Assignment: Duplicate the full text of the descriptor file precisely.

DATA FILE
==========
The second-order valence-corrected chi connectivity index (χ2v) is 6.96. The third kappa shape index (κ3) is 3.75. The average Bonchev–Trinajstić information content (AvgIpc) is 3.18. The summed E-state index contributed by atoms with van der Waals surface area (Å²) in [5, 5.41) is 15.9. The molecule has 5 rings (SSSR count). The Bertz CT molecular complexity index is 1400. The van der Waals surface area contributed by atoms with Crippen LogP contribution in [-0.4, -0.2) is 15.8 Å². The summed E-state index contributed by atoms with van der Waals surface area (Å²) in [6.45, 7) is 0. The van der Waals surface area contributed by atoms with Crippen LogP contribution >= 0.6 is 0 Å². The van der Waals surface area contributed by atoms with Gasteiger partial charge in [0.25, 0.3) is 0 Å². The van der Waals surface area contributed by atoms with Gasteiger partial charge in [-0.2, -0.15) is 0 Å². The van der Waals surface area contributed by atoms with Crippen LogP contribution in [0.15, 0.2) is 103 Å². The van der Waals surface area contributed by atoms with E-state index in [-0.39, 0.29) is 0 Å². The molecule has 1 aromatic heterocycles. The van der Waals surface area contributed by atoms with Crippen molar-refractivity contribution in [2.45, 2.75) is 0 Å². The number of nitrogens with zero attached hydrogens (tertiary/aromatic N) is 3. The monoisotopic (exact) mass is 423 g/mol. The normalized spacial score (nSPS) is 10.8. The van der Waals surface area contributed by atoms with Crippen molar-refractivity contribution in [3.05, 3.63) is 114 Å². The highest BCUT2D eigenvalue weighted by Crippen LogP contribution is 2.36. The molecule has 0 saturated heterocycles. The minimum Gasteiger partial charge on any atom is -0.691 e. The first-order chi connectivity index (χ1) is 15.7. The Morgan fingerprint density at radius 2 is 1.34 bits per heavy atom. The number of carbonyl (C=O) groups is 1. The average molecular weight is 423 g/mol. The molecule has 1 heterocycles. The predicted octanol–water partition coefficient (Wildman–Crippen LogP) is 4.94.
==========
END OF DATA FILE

The second-order valence-corrected chi connectivity index (χ2v) is 6.96. The third kappa shape index (κ3) is 3.75. The average Bonchev–Trinajstić information content (AvgIpc) is 3.18. The summed E-state index contributed by atoms with van der Waals surface area (Å²) in [5, 5.41) is 15.9. The molecule has 5 rings (SSSR count). The Bertz CT molecular complexity index is 1400. The van der Waals surface area contributed by atoms with Crippen LogP contribution in [-0.4, -0.2) is 15.8 Å². The summed E-state index contributed by atoms with van der Waals surface area (Å²) in [6.45, 7) is 0. The van der Waals surface area contributed by atoms with Crippen LogP contribution >= 0.6 is 0 Å². The van der Waals surface area contributed by atoms with Gasteiger partial charge in [0.25, 0.3) is 0 Å². The van der Waals surface area contributed by atoms with Gasteiger partial charge in [-0.2, -0.15) is 0 Å². The van der Waals surface area contributed by atoms with Crippen LogP contribution in [0.15, 0.2) is 103 Å². The van der Waals surface area contributed by atoms with E-state index in [-0.39, 0.29) is 0 Å². The molecule has 1 aromatic heterocycles. The van der Waals surface area contributed by atoms with Crippen molar-refractivity contribution in [2.45, 2.75) is 0 Å². The number of nitrogens with zero attached hydrogens (tertiary/aromatic N) is 3. The monoisotopic (exact) mass is 423 g/mol. The normalized spacial score (nSPS) is 10.8. The van der Waals surface area contributed by atoms with Crippen molar-refractivity contribution in [3.05, 3.63) is 114 Å². The highest BCUT2D eigenvalue weighted by Crippen LogP contribution is 2.36. The molecule has 0 saturated heterocycles. The minimum Gasteiger partial charge on any atom is -0.691 e. The first-order chi connectivity index (χ1) is 15.7. The Morgan fingerprint density at radius 2 is 1.34 bits per heavy atom. The number of carbonyl (C=O) groups is 1. The average molecular weight is 423 g/mol. The molecule has 1 heterocycles. The predicted octanol–water partition coefficient (Wildman–Crippen LogP) is 4.94.